Now, however one feels about this subgenre, two things about it in relation to awards are bothersome.  One, it’s not as if military SF has never won any awards—Lois McMaster Bujold and Orson Scott Card come to mind, not to mention Joe Haldeman and C.J.Cherryh—but it seems to me that if one of the purposes of an award is to celebrate cutting edges and innovation, then it is reasonable that certain tropes will fade in and out of popularity and some may fall away from consideration completely, because if that is the defining characteristic of the work then it stands to reason that it will, over time, have less utility in finding that cutting edge.  Other things will emerge as new and interesting.

But two, I have to ask, in all honesty, how many times can we rewrite Starship Troopers and expect it to look like something new?

Unless you use it to do other things previously not done with the form.

Which, of course, means such work won’t look like what you might expect.

Find the untrod path, follow it honestly and truthfully, and it might surprise you what comes out at the end.

Or write what you really like and have fun writing.  But then don’t be surprised if a lot of people find what you do derivative.  Which doesn’t mean it will be bad or even unpopular.  But it might not be obvious awards material.

But complaining that those who are getting tapped for awards are doing so because they follow a political line with which you disagree is stretching things a bit.  If there is one thing I’ve learned about the science fiction field and fandom over the years, one should not expect cohesion.  There isn’t any.

Besides, bitching that something is “message” fiction, “social justice” fiction, that this somehow renders a work less—what exactly does that mean?  Because really, show me a first rate SF novel that isn’t in part a social justice novel.  Ender’s Game certainly is.  The DispossessedThe Moon Is A Harsh Mistress.  We can go on and on.

I suspect the complaints are based on apprehensions which have to do with aspects of story having nothing to do with the nuts and bolts of the genre.  Ancillary Justice, being the novel that took almost all the awards last year, is a space opera.  It’s a military SF novel.  It’s about AIs and distributed intelligences.  Its main character is the condensed remnant of a vast AI that was once a ship now confined to the brainspace of an individual.  What more could you want?  This is as skiffy as things get.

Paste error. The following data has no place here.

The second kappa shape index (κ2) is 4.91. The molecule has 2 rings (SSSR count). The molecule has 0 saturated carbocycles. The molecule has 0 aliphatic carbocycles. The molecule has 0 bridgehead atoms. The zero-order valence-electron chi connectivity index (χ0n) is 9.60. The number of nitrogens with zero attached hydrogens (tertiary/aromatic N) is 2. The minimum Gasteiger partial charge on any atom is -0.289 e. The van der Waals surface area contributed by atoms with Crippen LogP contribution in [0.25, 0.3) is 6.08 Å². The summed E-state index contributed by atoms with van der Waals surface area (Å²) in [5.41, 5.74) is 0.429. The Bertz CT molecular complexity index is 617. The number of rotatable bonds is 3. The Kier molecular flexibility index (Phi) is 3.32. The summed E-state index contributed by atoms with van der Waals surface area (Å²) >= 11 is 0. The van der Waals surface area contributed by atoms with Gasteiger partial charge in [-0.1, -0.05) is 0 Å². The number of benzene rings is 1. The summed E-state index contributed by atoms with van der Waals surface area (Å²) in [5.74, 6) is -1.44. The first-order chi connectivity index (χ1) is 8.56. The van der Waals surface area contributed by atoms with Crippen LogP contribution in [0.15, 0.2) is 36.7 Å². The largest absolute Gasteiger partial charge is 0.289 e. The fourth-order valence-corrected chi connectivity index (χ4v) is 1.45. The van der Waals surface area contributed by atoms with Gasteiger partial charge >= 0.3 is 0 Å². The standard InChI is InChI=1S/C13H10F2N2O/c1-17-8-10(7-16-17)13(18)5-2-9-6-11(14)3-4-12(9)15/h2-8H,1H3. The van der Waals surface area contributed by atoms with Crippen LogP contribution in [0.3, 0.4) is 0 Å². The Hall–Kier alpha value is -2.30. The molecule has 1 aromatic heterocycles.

Oh, but it does that little thing with gender pronouns that seems to bother a lot of people.  I guess that’s what makes it the work of a Social Justice Warrior.

Except that the writer didn’t actually make any kind of statement about how this might be a preferred model for social construction.  It’s simply a thing that defines her empire as culturally distinct from others.  So it doesn’t actually do any “gender bending.”

But it does make the reader deal with the idea of gender markers in a different way.

I thought that’s what SF was supposed to do, make us see things in a different way.

Which would put Ancillary Justice out there near where the form is evolving…

Before I get too caught up in defending a given work against charges that may or may not be relevant, let me get back to the main point, which is the time-honored bleating of those who seem to misunderstand the reason they don’t get nominated for awards.  They have always been there.  In retrospect, one can often see why they didn’t make the cut, but it’s not quite so obvious at the time.  But conspiracy has always been an appealing way to explain self-perceived failure.  The world is against me.  “They” won’t let me in.

Well, I’ve indulged my share of feeling exactly that way.

I was wrong.

This will pass and some new group will coalesce around feeling slighted.  But it would be nice if in future it stayed centered on the matter at hand instead of dragging in cultural movements that have nothing to do with the stories in question…but everything to do with the prejudices of the complainants.


* But in practice meaning that the author has paid what some may consider too much, perhaps unhealthy, attention to character and culture rather than problem-solving and world building.

**Secret Masters Of Fandom.

***This has been going on seemingly forever, and in some respects this reminds me of John Steinbeck, whose novel The Grapes of Wrath, which talked about then-current social realities with an unblinkered honesty brought derision upon Steinbeck and accusations that he was a communist.  He was seen, by talking about the plight of people being made homeless because of banking fiascoes over which they had no control and took no part in, as somehow suspect in his motives.  In his own hometown the book was burned.  A century earlier, Herman Melville was castigated by both sides of the slavery debate for his short novel Benito Cereno, each side—slaveholder and abolitionist—feeling he was taking a shot at them when really he simply told what happened.  People start leveling their version of the SJW charge usually when something jabs them in a soft spot, where they know something is wrong but they just don’t want to be made either to feel responsible for it or to do something about it.